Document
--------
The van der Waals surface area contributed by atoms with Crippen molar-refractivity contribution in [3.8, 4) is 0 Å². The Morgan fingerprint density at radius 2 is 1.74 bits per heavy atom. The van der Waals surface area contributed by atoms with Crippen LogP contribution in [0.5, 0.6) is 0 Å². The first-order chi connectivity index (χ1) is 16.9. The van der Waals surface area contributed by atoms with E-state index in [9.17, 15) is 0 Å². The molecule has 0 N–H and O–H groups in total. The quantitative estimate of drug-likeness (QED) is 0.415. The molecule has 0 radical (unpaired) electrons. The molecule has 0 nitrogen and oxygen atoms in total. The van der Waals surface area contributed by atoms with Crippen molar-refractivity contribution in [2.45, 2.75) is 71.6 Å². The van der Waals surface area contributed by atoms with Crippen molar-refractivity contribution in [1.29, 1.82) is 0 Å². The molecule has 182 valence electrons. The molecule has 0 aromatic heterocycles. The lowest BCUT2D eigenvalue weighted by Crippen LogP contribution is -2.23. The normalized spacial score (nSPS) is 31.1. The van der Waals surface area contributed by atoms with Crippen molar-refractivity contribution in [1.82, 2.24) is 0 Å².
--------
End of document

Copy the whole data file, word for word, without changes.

The van der Waals surface area contributed by atoms with Crippen molar-refractivity contribution in [3.8, 4) is 0 Å². The Morgan fingerprint density at radius 2 is 1.74 bits per heavy atom. The van der Waals surface area contributed by atoms with Crippen LogP contribution in [0.5, 0.6) is 0 Å². The first-order chi connectivity index (χ1) is 16.9. The van der Waals surface area contributed by atoms with E-state index in [9.17, 15) is 0 Å². The molecule has 0 N–H and O–H groups in total. The quantitative estimate of drug-likeness (QED) is 0.415. The molecule has 0 radical (unpaired) electrons. The molecule has 0 nitrogen and oxygen atoms in total. The van der Waals surface area contributed by atoms with Crippen molar-refractivity contribution in [2.45, 2.75) is 71.6 Å². The van der Waals surface area contributed by atoms with Crippen molar-refractivity contribution in [1.29, 1.82) is 0 Å². The molecule has 182 valence electrons. The molecule has 0 aromatic heterocycles. The lowest BCUT2D eigenvalue weighted by Crippen LogP contribution is -2.23. The normalized spacial score (nSPS) is 31.1. The van der Waals surface area contributed by atoms with Crippen molar-refractivity contribution in [1.82, 2.24) is 0 Å².